How To | Use Toggle, Momentary, and Trigger buttons

Learn how to properly use toggle, momentary, and trigger buttons for your specific application.

Updated at June 8th, 2023


When it comes to Q-SYS control, there are three types of buttons: Toggle, Momentary, and Trigger. Each has its own unique behavior and it is important to understand how each works.

If you are ever unsure of what type of button a schematic element is, just click on it (in Design mode) and look at its properties in the upper right-hand window. For state buttons, it will show 'Button Properties' and tell you which Push Action it is (toggle or momentary).

For trigger buttons, it will show 'Trigger Button Properties'.


Toggle buttons have a 'true' state and a 'false' state. When the button is clicked once, it latches on to the opposite state. That is, if the button is off and then clicked, it will latch on and vice versa. You can think of a toggle button like a light switch - when it is on, the light is on and when it is off, the light is off.



Like toggle buttons, momentary buttons have a 'true' state and a 'false' state. However, with a momentary button, the button is only on while it is held down and if it is not held down, it is off. A good use case for a momentary button would be a push-to-talk button on a microphone. While the button is held down, the mic is unmuted. When it is not held down, the mic is muted. Another good example of momentary buttons are the pan, tilt, and zoom controls on QSC PTZ cameras.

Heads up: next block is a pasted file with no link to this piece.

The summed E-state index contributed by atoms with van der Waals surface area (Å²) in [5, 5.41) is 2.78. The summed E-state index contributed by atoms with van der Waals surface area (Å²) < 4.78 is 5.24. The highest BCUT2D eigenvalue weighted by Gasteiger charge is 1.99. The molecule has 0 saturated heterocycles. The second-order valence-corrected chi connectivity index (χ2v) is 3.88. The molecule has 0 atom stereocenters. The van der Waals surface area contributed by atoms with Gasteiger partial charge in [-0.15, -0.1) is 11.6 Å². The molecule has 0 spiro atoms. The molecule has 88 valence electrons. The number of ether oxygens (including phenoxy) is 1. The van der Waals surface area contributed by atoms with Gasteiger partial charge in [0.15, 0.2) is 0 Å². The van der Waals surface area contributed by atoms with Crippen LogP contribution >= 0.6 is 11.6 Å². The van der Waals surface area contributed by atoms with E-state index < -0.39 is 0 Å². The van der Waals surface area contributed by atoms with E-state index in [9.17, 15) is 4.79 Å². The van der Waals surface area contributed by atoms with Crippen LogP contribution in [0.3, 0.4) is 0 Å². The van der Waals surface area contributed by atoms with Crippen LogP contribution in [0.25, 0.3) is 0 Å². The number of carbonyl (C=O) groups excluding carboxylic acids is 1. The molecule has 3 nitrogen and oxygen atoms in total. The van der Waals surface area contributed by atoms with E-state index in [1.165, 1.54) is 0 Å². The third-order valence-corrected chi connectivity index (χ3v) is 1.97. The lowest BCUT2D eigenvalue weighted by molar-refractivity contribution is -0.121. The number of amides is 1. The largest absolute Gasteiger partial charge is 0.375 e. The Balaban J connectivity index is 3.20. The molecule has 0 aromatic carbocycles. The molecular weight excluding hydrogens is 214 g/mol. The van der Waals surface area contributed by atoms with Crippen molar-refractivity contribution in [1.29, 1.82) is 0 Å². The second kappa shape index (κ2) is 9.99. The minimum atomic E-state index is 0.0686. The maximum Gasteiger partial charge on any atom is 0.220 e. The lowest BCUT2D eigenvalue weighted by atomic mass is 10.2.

Trigger buttons are unlike toggle and momentary buttons in that they have NO state. They should be thought of as a means of triggering an event. 

A good example of trigger buttons would be something like snapshot load or save buttons. They are used to trigger a preset (or save a preset), so there is no need for there to be state associated with the button. 

One thing to keep in mind is that if you try to wire a trigger button to a button or control that DOES have state, nothing will happen, because the trigger cannot pass a state. 

For example, you cannot wire a trigger to an LED and expect the LED to turn on when the trigger is pressed. The trigger cannot pass an 'On' state to the LED.


For more information about using controls in Q-SYS, see the Using Controls topic in the Q-SYS Help.